Micro Motors are also known as PAGER MOTORS, where they come with a weight connected to one side of the shaft (called an eccentric weight - not centric). When the shaft rotates, the motor vibrates (as in a mobile phone).
This type of motor can be produced with a case or body having a very small diameter and a short overall length and this allows a SMALL servo to be produced.

The servo in the kit is the MEDIUM SIZE  and comes with a set of HORNS. These are commonly called CRANKS or ARMS or LEVERS and connect to the output shaft with a splined connection (grooved) to prevent the arm slipping on the shaft. Some come with a screw to hold the arm in place.
Make sure you get a SERVO with a bag of horns.

Servo Arms or "Horns"
Single Horn or Arm
Star or Cross
Double Horn or Arm

The secret to making the servo operate slowly is a program in the micro. It creates a "MARK" (the length of time the control-line is HIGH) that tells the servo to advance (rotate) the output shaft a few degrees. The program then creates a Mark to advance the shaft a few more degrees.
This produces a slow, jerky movement, of the output. Each value is outputted a number of times and this creates the slow motion.   You can use an R/C servo or Linear Actuator.  

Connecting a servo to a boom gates is done using an arm and a push-rod (pull-rod).
The arm and rod turn the rotary motion of the servo into linear motion and the distance traveled by the rod is the greatest when the output of the servo rotates 180°.
 The distance is called the "THROW" and a number of holes on the arm (also called the "CRANK") selects the throw to suit the distance needed for the Boom Gate.
The arm and rod is called the "LINKAGE" and this needs to be designed so that the rail sits with a small amount of pressure to keep it in place.
The project is designed to produce about 90 degrees of rotation for the servo. This produces enough "throw" to fully raise and lower the Boom Gate. 

Arm positions for PULSE WIDTHS from 500uSecs to 2500uSecs

Most servos will rotate up to 180° and some will rotate to nearly 270°. Our project only needs about 90 degrees rotation to produce a THROW of about 14mm when a push-rod is connected to the correct hole.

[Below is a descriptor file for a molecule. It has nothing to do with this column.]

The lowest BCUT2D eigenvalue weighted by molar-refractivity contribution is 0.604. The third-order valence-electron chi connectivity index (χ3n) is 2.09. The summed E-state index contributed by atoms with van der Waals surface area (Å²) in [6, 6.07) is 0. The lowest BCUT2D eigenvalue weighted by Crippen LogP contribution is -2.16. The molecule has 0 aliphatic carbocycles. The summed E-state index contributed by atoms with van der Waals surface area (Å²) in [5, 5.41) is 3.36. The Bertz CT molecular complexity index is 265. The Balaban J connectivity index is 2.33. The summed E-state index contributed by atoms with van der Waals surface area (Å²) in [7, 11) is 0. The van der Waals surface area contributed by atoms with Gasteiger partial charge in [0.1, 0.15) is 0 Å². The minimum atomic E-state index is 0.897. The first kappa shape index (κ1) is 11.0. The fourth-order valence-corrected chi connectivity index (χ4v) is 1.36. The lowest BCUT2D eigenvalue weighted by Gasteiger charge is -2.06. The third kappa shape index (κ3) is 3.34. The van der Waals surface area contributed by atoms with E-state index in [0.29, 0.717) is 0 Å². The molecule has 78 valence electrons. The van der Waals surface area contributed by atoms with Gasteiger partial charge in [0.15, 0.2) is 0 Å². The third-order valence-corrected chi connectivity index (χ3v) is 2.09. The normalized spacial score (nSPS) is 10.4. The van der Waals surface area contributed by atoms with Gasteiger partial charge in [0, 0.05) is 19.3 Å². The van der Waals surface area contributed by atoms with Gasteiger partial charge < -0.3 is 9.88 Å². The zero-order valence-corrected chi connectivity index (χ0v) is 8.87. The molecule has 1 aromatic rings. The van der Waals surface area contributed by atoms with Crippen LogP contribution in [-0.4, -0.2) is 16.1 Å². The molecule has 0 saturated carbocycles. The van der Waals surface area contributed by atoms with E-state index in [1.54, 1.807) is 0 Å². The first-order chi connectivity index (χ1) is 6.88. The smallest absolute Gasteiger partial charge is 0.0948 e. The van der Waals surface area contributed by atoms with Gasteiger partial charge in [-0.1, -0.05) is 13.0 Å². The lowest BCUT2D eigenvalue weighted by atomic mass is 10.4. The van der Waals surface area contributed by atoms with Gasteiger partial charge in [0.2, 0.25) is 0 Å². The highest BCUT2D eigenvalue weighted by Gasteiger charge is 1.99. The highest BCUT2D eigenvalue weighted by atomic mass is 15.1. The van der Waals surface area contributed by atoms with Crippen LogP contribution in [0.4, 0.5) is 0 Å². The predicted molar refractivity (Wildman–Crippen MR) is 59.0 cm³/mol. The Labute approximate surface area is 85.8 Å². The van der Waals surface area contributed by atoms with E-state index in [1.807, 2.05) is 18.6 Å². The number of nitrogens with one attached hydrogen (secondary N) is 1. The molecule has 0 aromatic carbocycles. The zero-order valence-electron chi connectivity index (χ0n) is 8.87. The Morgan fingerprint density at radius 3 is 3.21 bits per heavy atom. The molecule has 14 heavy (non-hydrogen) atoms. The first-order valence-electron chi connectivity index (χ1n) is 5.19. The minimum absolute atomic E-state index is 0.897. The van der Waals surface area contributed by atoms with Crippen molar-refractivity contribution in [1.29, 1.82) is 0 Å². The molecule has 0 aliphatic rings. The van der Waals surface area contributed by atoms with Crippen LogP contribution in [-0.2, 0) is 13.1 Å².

Servos come with different colours on the 3-pin connector:

Solder the 3-pin connector in the kit to the 3-wire lead

The control line is called the "signal Line" and requires a waveform that is classified as a DIGITAL SIGNAL. This means it must rise to about 5v and down to about 0v to for the circuit inside the servo to respond.
The time when the signal is high is called the MARK and the low time is called the SPACE.
The width of the MARK determines the position of the output and it only takes a few cycles for the servo to respond and drive the motor to the angular location where the received signal matches the signal from the input potentiometer.
The signal on the control line is called PULSE CODED MODULATION and the HIGH will vary from 0.5mS to 2.5mS.
The LOW  time needs to b e about 20mS.
This means the coded signal arrives at about 50 cycles per second (50Hz).


Boom Gates
Parts List

Cost:$25.00 plus $6.50 postage
Kits are available

1  - 1k   all 0.25watt
1  -  47k

1  -  100n monoblock capacitor
2  -  100u electrolytic

1  -  1N4004 diode
1  -  LM7805 voltage regulator
1  -  3mm red LED

1  -  PIC12F629 chip (with Boom-1)
1  -  8 pin IC socket 
1  -  very small tactile switch 
2m  -  3-core flat ribbon for servos
10cm - 0.5mm tinned copper wire for terminals
2  -  2-way terminal blocks
2  -  3-way terminal block
2  -  3-pin connectors for servos
1  -  20cm very fine solder 
2  -  Servos and arms
1  -  Boom Gates PCB